Mom: “I’m in here.”
She was just sitting there. I asked where my parachute pants were and she told me, having never actually seen them. She just knew. I turned to find them, and Mom got up to make dinner. As I walked away I thought, she looks weird – kicking back, drinking Diet Coke… my pants, parachute pants, in the duffel bag, back of the station wagon, Scorpions concert – two weeks! Here I am, da da, da da, Rock you like a hurricane, da da, are you READY BABY?!
A week later, or maybe a year, there she is again, with a People Magazine, dreamy, munching goldfish crackers.
“Mom! What are you doing?” I make a face like I’ve found her wiring a time bomb.
She slaps her magazine down, half laughing. “I’m relaxing! So what?”
“You look like Zsa Zsa Gabor or something,” I say. “Want me to peel you a grape? Hey, did you record over Basement Tapes?”
“No. Look on the far left, in its cover.”
Off I go.
Mom had found a hiding place. She’d tucked a small couch among overgrown houseplants in the coldest corner of the house. Looked like Max’s bedroom in Where the Wild Things Are.
She had five kids and a full-time job running a travel agency. We and our fifteen best friends had a mom who welcomed the world, fed it, and gave it a ride home. She welcomed two rock bands. Mine practiced nightly in the basement through high-school graduation, when my brother’s band took over. Mom loaned us her station wagon to haul drums and amps; we’d return it with a flat tire or the windows smashed out by vandals. She’d fix it up and pass me the keys again. She went to our gigs and danced – even sang backup on Barbara Ann.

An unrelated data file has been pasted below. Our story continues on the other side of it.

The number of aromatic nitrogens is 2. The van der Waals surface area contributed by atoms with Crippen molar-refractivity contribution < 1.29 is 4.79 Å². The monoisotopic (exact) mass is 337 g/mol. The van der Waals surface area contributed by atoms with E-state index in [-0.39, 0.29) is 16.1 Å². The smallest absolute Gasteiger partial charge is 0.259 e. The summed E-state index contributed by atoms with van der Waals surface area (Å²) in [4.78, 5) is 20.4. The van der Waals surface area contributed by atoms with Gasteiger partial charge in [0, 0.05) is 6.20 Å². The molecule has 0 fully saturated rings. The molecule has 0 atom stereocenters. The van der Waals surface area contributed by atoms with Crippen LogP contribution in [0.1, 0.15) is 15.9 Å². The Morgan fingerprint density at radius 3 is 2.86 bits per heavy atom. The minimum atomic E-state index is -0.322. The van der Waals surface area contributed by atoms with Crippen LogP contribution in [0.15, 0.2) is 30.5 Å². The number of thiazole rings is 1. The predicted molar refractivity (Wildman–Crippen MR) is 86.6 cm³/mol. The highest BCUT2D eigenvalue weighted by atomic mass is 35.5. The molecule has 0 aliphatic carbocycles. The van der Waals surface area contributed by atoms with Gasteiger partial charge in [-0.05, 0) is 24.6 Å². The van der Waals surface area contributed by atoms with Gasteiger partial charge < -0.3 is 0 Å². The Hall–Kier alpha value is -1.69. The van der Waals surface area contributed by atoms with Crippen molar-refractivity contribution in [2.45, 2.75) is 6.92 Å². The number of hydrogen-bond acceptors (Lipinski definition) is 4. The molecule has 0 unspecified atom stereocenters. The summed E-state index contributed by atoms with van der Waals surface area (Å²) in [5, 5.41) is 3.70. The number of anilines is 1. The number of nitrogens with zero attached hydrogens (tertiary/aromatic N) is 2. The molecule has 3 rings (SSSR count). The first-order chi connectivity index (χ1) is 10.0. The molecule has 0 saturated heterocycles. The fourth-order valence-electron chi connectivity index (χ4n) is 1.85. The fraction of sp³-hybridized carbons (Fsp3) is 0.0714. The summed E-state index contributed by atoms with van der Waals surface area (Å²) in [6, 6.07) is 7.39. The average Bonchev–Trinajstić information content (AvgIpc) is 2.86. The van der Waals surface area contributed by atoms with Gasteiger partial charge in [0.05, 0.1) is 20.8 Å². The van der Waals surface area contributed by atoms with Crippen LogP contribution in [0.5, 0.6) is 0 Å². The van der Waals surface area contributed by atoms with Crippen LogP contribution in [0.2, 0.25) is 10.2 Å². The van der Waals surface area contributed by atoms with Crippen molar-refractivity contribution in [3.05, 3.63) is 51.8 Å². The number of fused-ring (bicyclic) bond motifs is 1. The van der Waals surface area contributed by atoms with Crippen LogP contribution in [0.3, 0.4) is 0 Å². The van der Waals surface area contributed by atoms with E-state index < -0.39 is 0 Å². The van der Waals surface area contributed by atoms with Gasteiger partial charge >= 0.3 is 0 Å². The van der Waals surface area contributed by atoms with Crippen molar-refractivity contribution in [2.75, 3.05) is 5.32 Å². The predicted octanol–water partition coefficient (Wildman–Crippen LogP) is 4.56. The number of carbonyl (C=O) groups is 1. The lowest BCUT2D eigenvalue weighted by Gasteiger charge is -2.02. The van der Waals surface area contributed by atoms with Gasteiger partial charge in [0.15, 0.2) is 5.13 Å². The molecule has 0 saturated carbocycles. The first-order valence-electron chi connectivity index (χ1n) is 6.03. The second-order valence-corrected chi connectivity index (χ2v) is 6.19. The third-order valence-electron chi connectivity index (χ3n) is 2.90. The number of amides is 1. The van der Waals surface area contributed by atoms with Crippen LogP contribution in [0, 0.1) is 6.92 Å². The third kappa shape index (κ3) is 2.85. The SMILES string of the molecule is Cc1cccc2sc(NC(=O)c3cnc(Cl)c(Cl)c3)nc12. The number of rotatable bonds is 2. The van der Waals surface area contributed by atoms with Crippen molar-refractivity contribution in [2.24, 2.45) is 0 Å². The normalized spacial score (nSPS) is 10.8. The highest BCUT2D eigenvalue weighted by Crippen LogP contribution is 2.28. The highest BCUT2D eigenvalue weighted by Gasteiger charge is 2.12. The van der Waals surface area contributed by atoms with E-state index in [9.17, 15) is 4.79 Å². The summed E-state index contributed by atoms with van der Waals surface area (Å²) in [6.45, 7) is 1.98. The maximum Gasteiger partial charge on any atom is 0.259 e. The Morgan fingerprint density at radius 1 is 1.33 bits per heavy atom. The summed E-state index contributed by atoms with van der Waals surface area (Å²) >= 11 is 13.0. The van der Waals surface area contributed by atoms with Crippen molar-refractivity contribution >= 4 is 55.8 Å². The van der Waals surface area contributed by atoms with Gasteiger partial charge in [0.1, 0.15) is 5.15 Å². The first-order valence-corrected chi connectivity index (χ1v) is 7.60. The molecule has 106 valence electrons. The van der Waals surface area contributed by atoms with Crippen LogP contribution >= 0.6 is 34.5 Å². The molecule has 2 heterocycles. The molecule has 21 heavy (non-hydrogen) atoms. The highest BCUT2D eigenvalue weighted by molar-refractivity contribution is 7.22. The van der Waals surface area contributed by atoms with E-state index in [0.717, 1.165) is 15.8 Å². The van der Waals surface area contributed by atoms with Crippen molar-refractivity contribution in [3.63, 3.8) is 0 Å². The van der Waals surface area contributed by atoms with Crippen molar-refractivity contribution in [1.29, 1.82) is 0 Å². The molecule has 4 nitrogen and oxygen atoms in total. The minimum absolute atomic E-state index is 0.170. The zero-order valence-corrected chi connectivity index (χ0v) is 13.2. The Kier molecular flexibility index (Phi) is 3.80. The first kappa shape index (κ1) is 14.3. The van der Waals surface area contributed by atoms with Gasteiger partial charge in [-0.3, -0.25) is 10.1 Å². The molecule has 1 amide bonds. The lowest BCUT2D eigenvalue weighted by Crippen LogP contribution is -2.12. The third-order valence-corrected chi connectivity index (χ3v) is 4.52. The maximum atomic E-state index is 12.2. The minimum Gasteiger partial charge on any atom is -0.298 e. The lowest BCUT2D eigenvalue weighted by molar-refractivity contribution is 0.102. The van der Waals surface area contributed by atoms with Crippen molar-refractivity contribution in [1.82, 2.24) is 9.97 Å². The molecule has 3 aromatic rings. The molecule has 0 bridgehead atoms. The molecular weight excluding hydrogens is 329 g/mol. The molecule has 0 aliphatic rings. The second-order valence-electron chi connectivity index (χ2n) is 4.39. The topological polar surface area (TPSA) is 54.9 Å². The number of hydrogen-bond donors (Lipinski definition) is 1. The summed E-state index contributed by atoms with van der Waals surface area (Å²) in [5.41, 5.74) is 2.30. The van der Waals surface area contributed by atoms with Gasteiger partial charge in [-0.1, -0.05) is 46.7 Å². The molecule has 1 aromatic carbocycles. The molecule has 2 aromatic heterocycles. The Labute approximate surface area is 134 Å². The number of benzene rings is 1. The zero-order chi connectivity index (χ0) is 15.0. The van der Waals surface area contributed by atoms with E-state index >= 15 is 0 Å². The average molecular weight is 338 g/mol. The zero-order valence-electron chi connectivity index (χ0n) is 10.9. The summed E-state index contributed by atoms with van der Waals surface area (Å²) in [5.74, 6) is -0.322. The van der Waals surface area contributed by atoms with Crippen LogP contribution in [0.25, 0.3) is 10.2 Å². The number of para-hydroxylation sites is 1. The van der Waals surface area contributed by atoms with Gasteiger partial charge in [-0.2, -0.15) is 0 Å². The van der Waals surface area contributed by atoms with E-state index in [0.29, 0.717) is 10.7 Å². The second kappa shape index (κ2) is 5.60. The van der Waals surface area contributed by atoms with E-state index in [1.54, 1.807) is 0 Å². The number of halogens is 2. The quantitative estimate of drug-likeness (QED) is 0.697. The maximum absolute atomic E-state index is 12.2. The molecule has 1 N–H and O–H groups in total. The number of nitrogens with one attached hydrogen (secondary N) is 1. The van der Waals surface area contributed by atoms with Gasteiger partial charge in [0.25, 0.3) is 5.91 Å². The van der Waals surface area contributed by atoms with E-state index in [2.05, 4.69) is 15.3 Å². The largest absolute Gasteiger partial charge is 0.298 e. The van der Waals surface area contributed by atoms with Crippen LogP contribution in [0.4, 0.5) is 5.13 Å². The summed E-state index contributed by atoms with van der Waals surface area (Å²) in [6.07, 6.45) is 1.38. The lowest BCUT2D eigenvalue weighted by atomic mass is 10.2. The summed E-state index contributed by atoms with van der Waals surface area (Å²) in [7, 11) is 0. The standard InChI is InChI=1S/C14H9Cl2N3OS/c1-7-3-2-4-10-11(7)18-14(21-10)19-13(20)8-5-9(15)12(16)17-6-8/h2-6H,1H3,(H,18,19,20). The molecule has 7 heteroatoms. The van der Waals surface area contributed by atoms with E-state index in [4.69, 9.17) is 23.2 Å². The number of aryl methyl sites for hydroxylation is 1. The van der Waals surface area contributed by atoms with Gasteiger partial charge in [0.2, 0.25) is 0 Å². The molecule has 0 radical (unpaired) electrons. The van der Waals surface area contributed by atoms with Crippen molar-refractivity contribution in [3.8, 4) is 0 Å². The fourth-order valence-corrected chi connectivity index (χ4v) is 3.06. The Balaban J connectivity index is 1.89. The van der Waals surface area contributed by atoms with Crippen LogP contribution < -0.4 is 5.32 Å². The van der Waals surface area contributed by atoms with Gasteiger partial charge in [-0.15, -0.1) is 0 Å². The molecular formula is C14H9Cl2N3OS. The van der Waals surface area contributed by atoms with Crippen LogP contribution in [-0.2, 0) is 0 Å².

I have a four-year-old girl now. Just one. After work we play rough for a few minutes and I’m beat. When I read her bedtimes stories, I cheat, shortening paragraphs, skipping pages. When we fly, my girl’s feet reach precisely where they can do nothing but tap and kick the guy in front of her. Even with DVD’s, iPods, and iPads all in play, we land cranky, and I try to forget that my mom drove the five of us from Oregon to Iowa in summers.
When sibs with spouses and kids visit Mom now, we add up to twenty invaders, hungry, needing sun block, missing a flip-flop, wanting car keys, crying over a stubbed toe, battling over the stereo, slamming doors, hogging the internet, throwing up, wandering off, borrowing clothes and painting faces for a play, missing sunglasses, drinking too much, helping too little. Mom dries every tear, kisses every sunburn, finds every flip-flop, nurses every patient. She shops, chops, cooks, and serves. She plays dress-up and makeup and shuttles grandkids to the fishing boat. She drives a four-wheeler and a MacBook Pro. She collects beach shells with my girl; she takes her to church. If my girl wants a tour of the neighborhood to see cows and sheep, Mom drives a roundup. And, if I catch my mom sitting, I never fail to tease her about her life of leisure.
I love you, Mom.